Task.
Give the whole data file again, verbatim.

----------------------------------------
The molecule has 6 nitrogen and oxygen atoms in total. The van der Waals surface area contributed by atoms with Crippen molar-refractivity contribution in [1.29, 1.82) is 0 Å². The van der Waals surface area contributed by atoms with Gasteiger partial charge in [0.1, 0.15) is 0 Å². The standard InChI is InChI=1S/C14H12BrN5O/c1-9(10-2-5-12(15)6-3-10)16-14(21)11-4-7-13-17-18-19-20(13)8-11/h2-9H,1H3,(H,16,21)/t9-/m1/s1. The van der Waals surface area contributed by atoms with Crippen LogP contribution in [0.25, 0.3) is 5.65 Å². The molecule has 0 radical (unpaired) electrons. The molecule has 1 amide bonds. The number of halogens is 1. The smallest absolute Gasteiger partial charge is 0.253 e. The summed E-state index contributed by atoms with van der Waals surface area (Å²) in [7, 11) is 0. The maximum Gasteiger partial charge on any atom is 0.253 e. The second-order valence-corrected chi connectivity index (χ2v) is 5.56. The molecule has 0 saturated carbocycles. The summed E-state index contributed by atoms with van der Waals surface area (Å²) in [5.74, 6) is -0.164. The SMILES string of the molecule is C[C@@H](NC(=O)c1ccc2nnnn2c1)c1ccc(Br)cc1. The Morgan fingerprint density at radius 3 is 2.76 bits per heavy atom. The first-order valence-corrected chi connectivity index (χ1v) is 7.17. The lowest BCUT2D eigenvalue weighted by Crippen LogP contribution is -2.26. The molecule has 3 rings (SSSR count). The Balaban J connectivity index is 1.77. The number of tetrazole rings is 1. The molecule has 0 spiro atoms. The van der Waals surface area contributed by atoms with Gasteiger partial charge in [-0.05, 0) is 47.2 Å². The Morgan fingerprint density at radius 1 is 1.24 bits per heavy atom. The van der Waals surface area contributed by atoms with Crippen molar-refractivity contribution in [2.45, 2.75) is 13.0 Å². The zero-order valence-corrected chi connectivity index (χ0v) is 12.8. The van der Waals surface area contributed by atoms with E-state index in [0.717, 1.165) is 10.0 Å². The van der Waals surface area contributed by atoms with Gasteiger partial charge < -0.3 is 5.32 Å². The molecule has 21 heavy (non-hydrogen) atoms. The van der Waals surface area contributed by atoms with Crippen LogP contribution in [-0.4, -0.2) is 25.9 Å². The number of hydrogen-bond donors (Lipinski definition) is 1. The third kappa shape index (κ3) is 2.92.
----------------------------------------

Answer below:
The molecule has 6 nitrogen and oxygen atoms in total. The van der Waals surface area contributed by atoms with Crippen molar-refractivity contribution in [1.29, 1.82) is 0 Å². The van der Waals surface area contributed by atoms with Gasteiger partial charge in [0.1, 0.15) is 0 Å². The standard InChI is InChI=1S/C14H12BrN5O/c1-9(10-2-5-12(15)6-3-10)16-14(21)11-4-7-13-17-18-19-20(13)8-11/h2-9H,1H3,(H,16,21)/t9-/m1/s1. The van der Waals surface area contributed by atoms with Crippen LogP contribution in [0.25, 0.3) is 5.65 Å². The molecule has 0 radical (unpaired) electrons. The molecule has 1 amide bonds. The number of halogens is 1. The smallest absolute Gasteiger partial charge is 0.253 e. The summed E-state index contributed by atoms with van der Waals surface area (Å²) in [7, 11) is 0. The maximum Gasteiger partial charge on any atom is 0.253 e. The second-order valence-corrected chi connectivity index (χ2v) is 5.56. The molecule has 0 saturated carbocycles. The summed E-state index contributed by atoms with van der Waals surface area (Å²) in [5.74, 6) is -0.164. The SMILES string of the molecule is C[C@@H](NC(=O)c1ccc2nnnn2c1)c1ccc(Br)cc1. The Morgan fingerprint density at radius 3 is 2.76 bits per heavy atom. The first-order valence-corrected chi connectivity index (χ1v) is 7.17. The lowest BCUT2D eigenvalue weighted by Crippen LogP contribution is -2.26. The molecule has 3 rings (SSSR count). The Balaban J connectivity index is 1.77. The number of tetrazole rings is 1. The molecule has 0 spiro atoms. The van der Waals surface area contributed by atoms with Gasteiger partial charge in [-0.05, 0) is 47.2 Å². The Morgan fingerprint density at radius 1 is 1.24 bits per heavy atom. The van der Waals surface area contributed by atoms with Crippen molar-refractivity contribution in [2.45, 2.75) is 13.0 Å². The zero-order valence-corrected chi connectivity index (χ0v) is 12.8. The van der Waals surface area contributed by atoms with E-state index in [0.717, 1.165) is 10.0 Å². The van der Waals surface area contributed by atoms with Gasteiger partial charge < -0.3 is 5.32 Å². The molecule has 21 heavy (non-hydrogen) atoms. The van der Waals surface area contributed by atoms with Crippen LogP contribution in [-0.4, -0.2) is 25.9 Å². The number of hydrogen-bond donors (Lipinski definition) is 1. The third kappa shape index (κ3) is 2.92.